All About Jazz needs your help and we have a deal. Pay $20 and we'll hide those six pesky Google ads that appear on every page, plus this box and the slideout box on the right for a full year! You'll also fund website expansion.
Having written reviews for a number of years now, I am no longer surprised by the proficiency of musicians from overseas, many of whose names I’d never heard before our introduction via an album. A case in point is Sweden’s Karl–Martin Almqvist, as capable a post–bop tenor saxophonist as you’re likely to hear on either side of the Atlantic. As there are no liner notes, I don’t know if Almqvist picked up the tenor a few months ago or has been playing it for decades, but I’d suspect that the latter theory is closer to the truth. One simply doesn’t become that accomplished overnight, nor does he record alongside musicians of the caliber of pianist Jan Lundgren, bassist Filip Augustson and drummer Sebastian Voegler, each of whom is a master craftsman in his own right. Lundgren, one of Sweden’s rising young stars, never fails to impress, whether soloing or comping, while Augustson and Voegler enhance the over–all climate of cohesion and dexterity. They’re especially impressive on Tadd Dameron’s “On a Misty Night,” the only track on which Lundgren lays out (and the only selection not written by the leader). Almqvist, in no hurry to score points, steps aside on five selections to let Lundgren have the opening solo, an unselfish gesture that also pays dividends, as Jan is always on top of his game. Extending the analogy, Almqvist strikes the ball solidly on his every turn at bat and scores consistently. As comparisons must be made, especially when the voice is heretofore unknown, Almqvist reminds me most of the late Joe Henderson with allusions to Michael Brecker, Joe Lovano, Jerry Bergonzi, Chris Potter and other contemporary masters (each of whom has been inspired to some degree by Henderson). I’d love to hear Almqvist record an album of well–known standards. Until then, this is a solid effort all around by four of Sweden’s most prominent Jazz musicians.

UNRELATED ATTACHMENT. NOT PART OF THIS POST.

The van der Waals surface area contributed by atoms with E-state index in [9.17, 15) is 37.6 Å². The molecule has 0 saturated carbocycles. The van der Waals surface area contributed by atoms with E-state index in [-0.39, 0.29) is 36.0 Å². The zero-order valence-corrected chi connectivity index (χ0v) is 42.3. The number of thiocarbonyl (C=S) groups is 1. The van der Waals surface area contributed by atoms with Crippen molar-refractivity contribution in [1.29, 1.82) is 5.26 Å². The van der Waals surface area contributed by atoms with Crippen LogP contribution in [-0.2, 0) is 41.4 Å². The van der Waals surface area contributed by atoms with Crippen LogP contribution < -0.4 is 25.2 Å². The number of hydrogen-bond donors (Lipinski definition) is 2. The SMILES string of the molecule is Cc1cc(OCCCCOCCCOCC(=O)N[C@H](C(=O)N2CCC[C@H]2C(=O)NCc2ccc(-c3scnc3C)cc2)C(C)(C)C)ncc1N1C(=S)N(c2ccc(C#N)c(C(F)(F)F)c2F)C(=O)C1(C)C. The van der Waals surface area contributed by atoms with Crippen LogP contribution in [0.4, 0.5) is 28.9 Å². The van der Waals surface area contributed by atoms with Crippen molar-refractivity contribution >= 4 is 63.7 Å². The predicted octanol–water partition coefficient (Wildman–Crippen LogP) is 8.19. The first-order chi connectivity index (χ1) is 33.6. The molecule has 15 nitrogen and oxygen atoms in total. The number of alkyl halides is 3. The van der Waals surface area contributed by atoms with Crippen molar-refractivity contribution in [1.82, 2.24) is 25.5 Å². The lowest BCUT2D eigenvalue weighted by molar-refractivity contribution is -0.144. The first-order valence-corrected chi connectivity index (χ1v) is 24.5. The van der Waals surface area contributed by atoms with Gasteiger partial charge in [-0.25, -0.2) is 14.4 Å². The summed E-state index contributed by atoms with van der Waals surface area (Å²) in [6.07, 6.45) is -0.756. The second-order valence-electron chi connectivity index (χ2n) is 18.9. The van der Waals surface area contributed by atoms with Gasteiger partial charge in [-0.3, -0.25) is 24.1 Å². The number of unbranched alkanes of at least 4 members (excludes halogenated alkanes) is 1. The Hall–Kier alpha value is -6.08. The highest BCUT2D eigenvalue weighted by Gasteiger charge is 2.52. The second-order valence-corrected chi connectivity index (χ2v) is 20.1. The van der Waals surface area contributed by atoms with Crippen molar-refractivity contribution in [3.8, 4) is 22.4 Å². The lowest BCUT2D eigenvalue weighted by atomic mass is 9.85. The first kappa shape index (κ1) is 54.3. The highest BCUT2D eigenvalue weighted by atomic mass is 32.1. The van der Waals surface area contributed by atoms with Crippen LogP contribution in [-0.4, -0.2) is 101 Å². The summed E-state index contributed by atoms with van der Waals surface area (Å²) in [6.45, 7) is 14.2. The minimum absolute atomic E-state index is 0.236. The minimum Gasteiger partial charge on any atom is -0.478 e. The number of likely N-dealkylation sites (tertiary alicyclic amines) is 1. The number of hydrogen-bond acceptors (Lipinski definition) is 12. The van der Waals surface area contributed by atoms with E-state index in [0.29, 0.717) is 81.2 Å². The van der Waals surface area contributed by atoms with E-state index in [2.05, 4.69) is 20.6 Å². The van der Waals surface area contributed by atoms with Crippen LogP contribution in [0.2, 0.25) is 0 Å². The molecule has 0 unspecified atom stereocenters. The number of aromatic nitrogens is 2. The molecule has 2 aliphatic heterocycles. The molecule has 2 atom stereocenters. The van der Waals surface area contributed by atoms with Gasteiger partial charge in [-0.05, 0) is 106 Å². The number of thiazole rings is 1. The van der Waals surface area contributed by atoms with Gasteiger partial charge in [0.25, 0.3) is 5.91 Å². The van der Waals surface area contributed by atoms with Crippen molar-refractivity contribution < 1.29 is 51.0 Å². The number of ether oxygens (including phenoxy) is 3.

Track Listing: Mourning Dove; Bright Side of Darkness; Li
I love jazz because anything is possible; it has few rules and the best jazz breaks those ones. I prefer free improv because it doesn't really have any rules at all.
I was first exposed to jazz in my teens (in the late sixties).
The first jazz record I bought was Filles de Kilimanjaro by Miles Davis, shortly followed by Extrapolation by John McLaughlin.
My advice to new listeners is to listen as widely as possible and not to make snap judgments--stick with it.